3. What about indirect subsidies?  You can certainly find estimates that imply total U.S. energy subsidies are north of $100 billion a year, but I haven’t seen any estimates that look rigorous or convincing.  This study put out by (or linked from) EarthTrack looks at least somewhat more respectable; it finds that total U.S. subsidies are $37-63 billion per year.  But notice that much of this is of an indirect nature — more than a third comes from the estimates of defending Persion Gulf oil shipments — and it is unclear who these indirect subsidies are supporting.  Securing the Gulf arguably subsidizes the world oil market — U.S. consumers may benefit, but so do all other world consumers.  Further, what percentage of our military expenses should be counted as an energy subsidy?  We have many strategic objectives beyond energy policy when we deploy forces in the Middle East (or elsewhere).

4. What about indirect subsidies in non-OECD countries?  China has made no attempts to hide its policy of securing access to energy supplies for its national firms.  Much of this is being done in a naked quid pro quo way in Africa, with aid such as infrastructure development tied directly to energy access.  Are we going to count these costs?  And don’t forget that China is also dealing with — and turning a blind eye to the actions of — some unsavory regimes in Africa.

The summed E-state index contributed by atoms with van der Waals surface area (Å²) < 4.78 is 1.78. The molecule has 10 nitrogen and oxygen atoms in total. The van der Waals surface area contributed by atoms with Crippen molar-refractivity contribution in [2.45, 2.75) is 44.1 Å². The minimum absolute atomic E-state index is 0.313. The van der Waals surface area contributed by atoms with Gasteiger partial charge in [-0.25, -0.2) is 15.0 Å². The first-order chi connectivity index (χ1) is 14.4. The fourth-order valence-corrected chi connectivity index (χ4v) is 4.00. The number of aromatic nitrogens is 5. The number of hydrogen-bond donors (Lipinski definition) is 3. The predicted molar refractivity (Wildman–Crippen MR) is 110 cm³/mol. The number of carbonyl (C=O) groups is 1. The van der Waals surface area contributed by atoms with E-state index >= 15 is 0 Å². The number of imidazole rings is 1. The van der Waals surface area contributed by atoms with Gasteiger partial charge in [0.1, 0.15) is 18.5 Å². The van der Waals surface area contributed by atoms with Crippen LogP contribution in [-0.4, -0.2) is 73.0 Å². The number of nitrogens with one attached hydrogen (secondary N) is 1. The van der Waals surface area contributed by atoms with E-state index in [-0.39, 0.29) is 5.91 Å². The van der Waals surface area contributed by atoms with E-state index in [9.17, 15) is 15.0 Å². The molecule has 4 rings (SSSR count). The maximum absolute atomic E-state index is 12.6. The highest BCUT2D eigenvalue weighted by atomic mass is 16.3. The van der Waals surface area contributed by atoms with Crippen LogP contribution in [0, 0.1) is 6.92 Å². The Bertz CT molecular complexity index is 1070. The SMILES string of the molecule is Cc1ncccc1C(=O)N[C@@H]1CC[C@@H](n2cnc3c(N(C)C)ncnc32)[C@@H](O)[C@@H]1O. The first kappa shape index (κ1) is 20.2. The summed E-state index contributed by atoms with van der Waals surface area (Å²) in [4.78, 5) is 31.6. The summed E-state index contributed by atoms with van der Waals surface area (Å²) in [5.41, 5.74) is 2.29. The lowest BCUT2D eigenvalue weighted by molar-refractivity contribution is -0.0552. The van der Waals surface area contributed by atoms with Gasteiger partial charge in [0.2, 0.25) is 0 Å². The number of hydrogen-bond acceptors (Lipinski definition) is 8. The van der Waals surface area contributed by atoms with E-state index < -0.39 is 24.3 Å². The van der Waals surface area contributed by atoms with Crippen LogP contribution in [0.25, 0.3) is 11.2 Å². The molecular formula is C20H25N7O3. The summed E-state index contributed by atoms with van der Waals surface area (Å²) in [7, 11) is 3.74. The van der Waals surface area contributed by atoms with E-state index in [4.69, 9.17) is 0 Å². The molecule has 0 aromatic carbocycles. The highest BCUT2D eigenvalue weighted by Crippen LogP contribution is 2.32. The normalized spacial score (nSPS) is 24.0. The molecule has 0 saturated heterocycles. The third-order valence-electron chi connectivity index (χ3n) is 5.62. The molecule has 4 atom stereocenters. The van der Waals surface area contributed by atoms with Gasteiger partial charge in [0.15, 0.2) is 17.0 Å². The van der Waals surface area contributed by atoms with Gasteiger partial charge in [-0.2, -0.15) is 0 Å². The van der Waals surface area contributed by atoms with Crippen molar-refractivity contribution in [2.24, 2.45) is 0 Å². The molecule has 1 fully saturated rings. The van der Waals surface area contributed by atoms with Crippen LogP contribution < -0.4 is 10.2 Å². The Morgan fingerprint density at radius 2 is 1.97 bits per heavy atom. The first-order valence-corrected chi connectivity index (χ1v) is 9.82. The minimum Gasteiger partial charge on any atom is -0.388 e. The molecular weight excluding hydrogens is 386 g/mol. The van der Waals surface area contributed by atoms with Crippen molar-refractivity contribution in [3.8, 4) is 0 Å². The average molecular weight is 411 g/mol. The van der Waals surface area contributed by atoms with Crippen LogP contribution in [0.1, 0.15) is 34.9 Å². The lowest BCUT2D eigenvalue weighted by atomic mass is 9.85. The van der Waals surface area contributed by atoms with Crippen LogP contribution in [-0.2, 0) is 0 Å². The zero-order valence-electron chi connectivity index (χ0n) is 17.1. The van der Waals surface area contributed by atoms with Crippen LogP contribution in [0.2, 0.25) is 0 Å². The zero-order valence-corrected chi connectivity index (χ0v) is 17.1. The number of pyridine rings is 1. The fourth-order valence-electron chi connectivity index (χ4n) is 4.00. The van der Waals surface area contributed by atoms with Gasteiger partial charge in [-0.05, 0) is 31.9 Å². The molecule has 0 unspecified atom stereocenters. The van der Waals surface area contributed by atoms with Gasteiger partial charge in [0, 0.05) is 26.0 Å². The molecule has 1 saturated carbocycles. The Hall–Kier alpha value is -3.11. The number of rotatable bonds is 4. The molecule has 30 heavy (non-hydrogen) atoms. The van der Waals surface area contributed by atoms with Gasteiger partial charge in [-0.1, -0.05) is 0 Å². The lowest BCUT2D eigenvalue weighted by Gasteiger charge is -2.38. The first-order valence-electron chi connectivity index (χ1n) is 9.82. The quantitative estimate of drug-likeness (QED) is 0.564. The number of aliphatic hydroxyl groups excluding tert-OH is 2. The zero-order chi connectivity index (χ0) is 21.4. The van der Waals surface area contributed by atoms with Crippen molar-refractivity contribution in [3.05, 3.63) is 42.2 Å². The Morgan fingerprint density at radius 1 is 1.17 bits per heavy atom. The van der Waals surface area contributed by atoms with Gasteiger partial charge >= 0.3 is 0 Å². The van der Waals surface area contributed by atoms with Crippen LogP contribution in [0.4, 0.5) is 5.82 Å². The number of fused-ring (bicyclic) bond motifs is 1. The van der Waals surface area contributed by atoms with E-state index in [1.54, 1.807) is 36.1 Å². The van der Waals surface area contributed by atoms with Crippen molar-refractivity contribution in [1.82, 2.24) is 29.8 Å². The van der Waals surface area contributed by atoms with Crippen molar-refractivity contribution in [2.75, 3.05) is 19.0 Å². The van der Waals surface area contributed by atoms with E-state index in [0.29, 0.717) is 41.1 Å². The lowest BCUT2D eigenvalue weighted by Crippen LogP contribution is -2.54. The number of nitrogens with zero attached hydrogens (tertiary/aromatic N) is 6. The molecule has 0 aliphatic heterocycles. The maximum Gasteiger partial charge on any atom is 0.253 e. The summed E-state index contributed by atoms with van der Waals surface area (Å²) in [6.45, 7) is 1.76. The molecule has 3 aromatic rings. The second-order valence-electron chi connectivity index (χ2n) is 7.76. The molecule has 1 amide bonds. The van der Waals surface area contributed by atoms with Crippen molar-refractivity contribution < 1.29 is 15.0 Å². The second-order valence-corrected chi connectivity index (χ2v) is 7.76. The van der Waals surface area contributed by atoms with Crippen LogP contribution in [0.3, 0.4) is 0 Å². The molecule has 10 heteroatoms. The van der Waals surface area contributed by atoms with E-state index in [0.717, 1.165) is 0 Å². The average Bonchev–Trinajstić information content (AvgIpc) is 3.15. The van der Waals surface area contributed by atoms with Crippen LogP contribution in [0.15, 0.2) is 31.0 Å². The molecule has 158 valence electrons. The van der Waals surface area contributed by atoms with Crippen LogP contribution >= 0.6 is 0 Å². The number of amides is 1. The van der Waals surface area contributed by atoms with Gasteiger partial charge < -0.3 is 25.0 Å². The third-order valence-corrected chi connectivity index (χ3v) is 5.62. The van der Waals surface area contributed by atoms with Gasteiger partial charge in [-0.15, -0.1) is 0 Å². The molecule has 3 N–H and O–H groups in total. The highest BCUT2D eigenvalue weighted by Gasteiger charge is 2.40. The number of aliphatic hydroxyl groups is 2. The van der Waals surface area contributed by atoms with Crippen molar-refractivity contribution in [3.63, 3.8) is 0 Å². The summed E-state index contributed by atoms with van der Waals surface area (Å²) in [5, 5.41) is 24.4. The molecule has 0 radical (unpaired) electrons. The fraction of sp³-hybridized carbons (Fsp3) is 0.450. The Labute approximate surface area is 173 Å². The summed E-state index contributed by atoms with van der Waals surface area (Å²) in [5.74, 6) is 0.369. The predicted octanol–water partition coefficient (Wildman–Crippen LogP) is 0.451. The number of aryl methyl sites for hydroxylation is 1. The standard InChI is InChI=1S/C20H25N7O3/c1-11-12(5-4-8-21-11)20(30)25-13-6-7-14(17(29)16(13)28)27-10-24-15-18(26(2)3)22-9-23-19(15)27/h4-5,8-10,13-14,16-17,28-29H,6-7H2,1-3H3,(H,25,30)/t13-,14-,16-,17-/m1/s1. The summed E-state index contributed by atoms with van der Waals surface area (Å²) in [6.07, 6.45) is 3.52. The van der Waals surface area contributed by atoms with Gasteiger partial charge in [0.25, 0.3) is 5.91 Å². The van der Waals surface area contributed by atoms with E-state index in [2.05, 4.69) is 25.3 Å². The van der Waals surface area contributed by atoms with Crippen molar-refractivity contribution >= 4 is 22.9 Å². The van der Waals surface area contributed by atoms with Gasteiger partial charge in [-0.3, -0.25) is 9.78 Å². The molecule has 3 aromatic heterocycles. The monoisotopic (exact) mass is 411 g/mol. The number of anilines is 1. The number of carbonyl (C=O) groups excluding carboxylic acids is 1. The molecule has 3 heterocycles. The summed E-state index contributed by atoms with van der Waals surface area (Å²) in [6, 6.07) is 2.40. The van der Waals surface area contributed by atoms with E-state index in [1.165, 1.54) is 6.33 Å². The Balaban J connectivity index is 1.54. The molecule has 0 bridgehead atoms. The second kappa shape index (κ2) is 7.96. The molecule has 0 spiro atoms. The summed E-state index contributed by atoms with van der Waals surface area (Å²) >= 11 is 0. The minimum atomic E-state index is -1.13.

In the end I think the basic story you should have in your head goes essentially like, “Fossil energy is subsidized in most of the non-OECD, is not much taxed or subsidized in the U.S., and is taxed on net in most of the rest of the OECD.”  Yes, there are complications and you can do lots of spinning of sophomoric midnight theories while sitting with your friends over cigarettes and coffee, but you are going to need to offer me some hard evidence and persuasive arguments to get me to change my basic tune.

*As a result the U.S. price for transport fuels is frequently used as the international metric for a competitive market price.  See Figure 3 in this report for a nice graphic comparing gasoline and diesel prices in the U.S. to many of the large non-OECD countries.

Posted in Energy, International | 2 Comments »

Race to the bottom

Posted by Daniel Hall on September 9, 2008

Foreign Policy recently roasted the 10 worst ideas proposed by Barack Obama and John McCain.  Both candidates get burned on energy policy: 4 of the 10 worst ideas from each candidate fall under energy or climate change policy.